Evidence

At the Oxford Lymphoedema Practice, we introduced Lymphaticovenular anastomosis to the UK in 2012. However, this is not a new or experimental procedure, there is actually a long track record of successful use of LVA to treat lymphoedema stretching back over 30 years.

Pathophysiology

The normal lymphatic system is a series of interconnected tubes that carry interstitial fluid, which has come from the bloodstream in the capillary beds, back from the tissues to the bloodstream. This is an active process, with flow being dependent on peristalsis within the lymphatics. In order for the fluid to flow back into the bloodstream at the thoracic duct or right lymphatic duct, the pressure in the lymphatics must be higher than that in the venous circulation.

The normal lymphatic wall has an intima composed of endothelial cells, a media with collagen fibres and smooth muscle cells, and an outer adventitia. Proximal destruction or damage to the lymphatic system creates a blockage, leading to increased intraluminal pressure, and subsequent lymphatic ectasia. Over the long-term, this chronic lymphatic hypertension causes the intimal smooth muscle cells to begin secreting collagen. This leads to dysfunction of the peristaltic mechanism, and lymphatic sclerosis, worsening fluid clearance.

LVA

Lymphaticovenular anastomosis breaks this vicious cycle of lymphatic hypertension and lymphatic vessel sclerosis. By anastomosing functioning lymphatics to veins with competent valves, the lymphatic fluid can drain into the lower pressure venous system, and out of the affected limb. This returns the fluid to the circulation, effectively bypassing the area of blockage.

Clinical Studies

Here is a selection of papers reporting the efficacy of LVA in both preventing lymphoedema and in treating established lymphoedema, as well as papers co-authored by Oxford Lymphoedema Practice surgeons on the subject of lymphoedema.

Akita et al 2014

This paper demonstrated that after treatment for gynaecological cancer, lower limb lymphoedema can be detected by Indocyanine green lymphography before the onset of clinical symptoms. Furthermore, LVA was able to reverse these changes and normalise limb volume. Importantly, conservative measures such as compression therapy were not able to halt the progression of lymphodema.

Boccardo et al 2011

This randomized controlled trial randomized women to receive either LVA or no additional procedure at the time of axillary dissection for breast cancer. At 18 months’ follow-up, 4% of those treated with LVA had developed lymphoedema, compared with 30% of those receiving no additional treatment. This equates to an absolute risk reduction of 26%, and a number needed to treat (NNT) of 4 to prevent one case of lymphoedema.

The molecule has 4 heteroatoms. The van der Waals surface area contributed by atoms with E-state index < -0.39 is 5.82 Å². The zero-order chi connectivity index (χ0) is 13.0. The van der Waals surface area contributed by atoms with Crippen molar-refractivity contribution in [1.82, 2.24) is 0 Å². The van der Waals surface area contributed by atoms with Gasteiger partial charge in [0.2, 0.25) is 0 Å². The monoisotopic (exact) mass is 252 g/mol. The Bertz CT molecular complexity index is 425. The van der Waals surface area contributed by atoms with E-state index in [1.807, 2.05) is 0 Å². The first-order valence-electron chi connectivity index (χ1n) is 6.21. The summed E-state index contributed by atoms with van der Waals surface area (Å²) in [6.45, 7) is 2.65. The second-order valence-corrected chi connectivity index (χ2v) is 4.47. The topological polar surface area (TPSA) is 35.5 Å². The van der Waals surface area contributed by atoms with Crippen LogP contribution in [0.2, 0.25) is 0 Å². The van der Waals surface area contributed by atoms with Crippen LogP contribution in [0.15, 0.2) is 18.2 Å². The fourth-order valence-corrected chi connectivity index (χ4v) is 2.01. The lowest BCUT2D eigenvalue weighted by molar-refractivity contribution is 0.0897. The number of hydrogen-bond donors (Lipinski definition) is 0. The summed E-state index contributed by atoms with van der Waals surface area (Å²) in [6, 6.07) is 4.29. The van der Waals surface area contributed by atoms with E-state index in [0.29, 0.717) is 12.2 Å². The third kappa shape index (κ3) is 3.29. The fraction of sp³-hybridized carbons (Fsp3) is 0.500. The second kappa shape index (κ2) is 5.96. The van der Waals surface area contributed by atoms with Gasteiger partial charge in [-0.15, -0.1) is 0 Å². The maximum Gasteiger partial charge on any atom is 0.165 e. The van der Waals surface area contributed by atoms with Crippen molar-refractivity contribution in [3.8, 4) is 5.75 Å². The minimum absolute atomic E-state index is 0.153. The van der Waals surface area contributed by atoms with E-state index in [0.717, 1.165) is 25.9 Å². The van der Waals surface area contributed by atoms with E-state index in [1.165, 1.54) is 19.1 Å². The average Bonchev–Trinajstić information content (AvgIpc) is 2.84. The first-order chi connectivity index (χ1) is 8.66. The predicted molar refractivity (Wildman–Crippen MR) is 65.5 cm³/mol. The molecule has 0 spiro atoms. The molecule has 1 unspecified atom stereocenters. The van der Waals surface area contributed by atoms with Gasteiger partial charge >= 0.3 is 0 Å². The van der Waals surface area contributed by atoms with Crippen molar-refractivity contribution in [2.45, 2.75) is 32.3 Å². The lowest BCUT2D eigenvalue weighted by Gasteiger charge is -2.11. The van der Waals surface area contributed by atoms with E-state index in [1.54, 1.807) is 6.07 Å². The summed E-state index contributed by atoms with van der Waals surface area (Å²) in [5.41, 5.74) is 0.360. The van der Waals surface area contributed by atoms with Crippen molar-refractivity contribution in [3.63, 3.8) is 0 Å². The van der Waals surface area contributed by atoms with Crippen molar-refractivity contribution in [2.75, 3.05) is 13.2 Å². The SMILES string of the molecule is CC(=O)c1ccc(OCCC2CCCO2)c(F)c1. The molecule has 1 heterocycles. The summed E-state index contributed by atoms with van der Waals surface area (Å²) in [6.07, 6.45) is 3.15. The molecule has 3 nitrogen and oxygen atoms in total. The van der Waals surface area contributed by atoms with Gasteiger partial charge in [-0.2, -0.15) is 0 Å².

Campisi et al 2010

Here, Professor Campisi reports his results of treating lymphoedema with LVA in over 1,800 patients with an average follow-up of over 10 years. 83% of patients showed an improvement in their lymphoedema, and 85% of patients were able to stop wearing compression garments. There was also an 87% reduction in the incidence of cellulitis after LVA surgery.

Koshima et al 2004

Professor Koshima was the first to demonstrate the efficacy of LVA under local anaesthesia. He showed improvements in 82.5% of patients with lower limb lymphoedema, despite a small number of anastomoses (average 2.1 per limb) and advanced disease (stage 3 and 4).

Leung et al 2015

We have performed a systematic review of the evidence for modern surgical treatments of arm lymphoedema after breast cancer treatment. LVA is recommended for ISL stages 0-2a lymphoedema, but reductive techniques such as liposuction are more appropriate for more advanced disease with profound fibrosis and lymphostatic warts, or frank elephantiasis (stages 2b or 3).

Mihara et al 2012

This paper defines the progressive pathological changes within the lymphatics as lymphoedema progresses. The initially thin walled, translucent lymphatics gradually become thicker, fibrotic and less contractile as they undergo collagen deposition caused by raised intraluminal pressure. This is akin to high blood pressure causing pathological changes in the arterial wall.

Mihara et al 2013

A paper where we showed that using the location of healthy lymphatics from an unaffected limb can predict accurately the location of lymphatics in an affected limb. This again highlights the importance of pre-operative Indocyanine green lymphography.

Mihara et al 2014

Here, we showed that the rate of cellulitis in the year after LVA was 90% less than in the year preceding LVA. This demonstrates that LVA can be effective in reducing this complication of lymphoedema.

Nagase et al 2005

A classic review article detailing all aspects of LVA, from pathology of lymphoedema, to a detailed description of LVA and the technical advances that have made the technique possible.

Todokoro et al 2013

Here, we demonstrated that pelvic lymphocele, a complication of pelvic lymph node dissection, can be effectively treated by LVA.

lyphatic system

Lymphatic system